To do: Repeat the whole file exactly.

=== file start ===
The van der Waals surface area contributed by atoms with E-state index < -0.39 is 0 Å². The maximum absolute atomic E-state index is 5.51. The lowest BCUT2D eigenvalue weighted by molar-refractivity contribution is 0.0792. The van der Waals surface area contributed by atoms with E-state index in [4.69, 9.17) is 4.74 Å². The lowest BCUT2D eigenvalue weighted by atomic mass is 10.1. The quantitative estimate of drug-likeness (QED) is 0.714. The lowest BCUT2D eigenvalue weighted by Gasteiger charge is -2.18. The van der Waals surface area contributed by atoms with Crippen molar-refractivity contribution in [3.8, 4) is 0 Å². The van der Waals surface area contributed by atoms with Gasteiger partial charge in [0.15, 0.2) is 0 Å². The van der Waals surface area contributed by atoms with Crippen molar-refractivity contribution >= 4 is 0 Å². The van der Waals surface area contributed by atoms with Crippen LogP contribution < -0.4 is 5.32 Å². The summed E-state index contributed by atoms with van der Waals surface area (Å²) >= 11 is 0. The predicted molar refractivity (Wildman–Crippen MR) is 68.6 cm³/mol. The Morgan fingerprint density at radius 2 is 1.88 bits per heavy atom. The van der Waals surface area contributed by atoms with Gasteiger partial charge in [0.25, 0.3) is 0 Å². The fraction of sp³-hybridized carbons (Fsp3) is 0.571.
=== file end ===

The van der Waals surface area contributed by atoms with E-state index < -0.39 is 0 Å². The maximum absolute atomic E-state index is 5.51. The lowest BCUT2D eigenvalue weighted by molar-refractivity contribution is 0.0792. The van der Waals surface area contributed by atoms with E-state index in [4.69, 9.17) is 4.74 Å². The lowest BCUT2D eigenvalue weighted by atomic mass is 10.1. The quantitative estimate of drug-likeness (QED) is 0.714. The lowest BCUT2D eigenvalue weighted by Gasteiger charge is -2.18. The van der Waals surface area contributed by atoms with Crippen molar-refractivity contribution in [3.8, 4) is 0 Å². The van der Waals surface area contributed by atoms with Gasteiger partial charge in [0.15, 0.2) is 0 Å². The van der Waals surface area contributed by atoms with Crippen molar-refractivity contribution >= 4 is 0 Å². The van der Waals surface area contributed by atoms with Crippen LogP contribution < -0.4 is 5.32 Å². The summed E-state index contributed by atoms with van der Waals surface area (Å²) >= 11 is 0. The predicted molar refractivity (Wildman–Crippen MR) is 68.6 cm³/mol. The Morgan fingerprint density at radius 2 is 1.88 bits per heavy atom. The van der Waals surface area contributed by atoms with Gasteiger partial charge in [0.25, 0.3) is 0 Å². The fraction of sp³-hybridized carbons (Fsp3) is 0.571.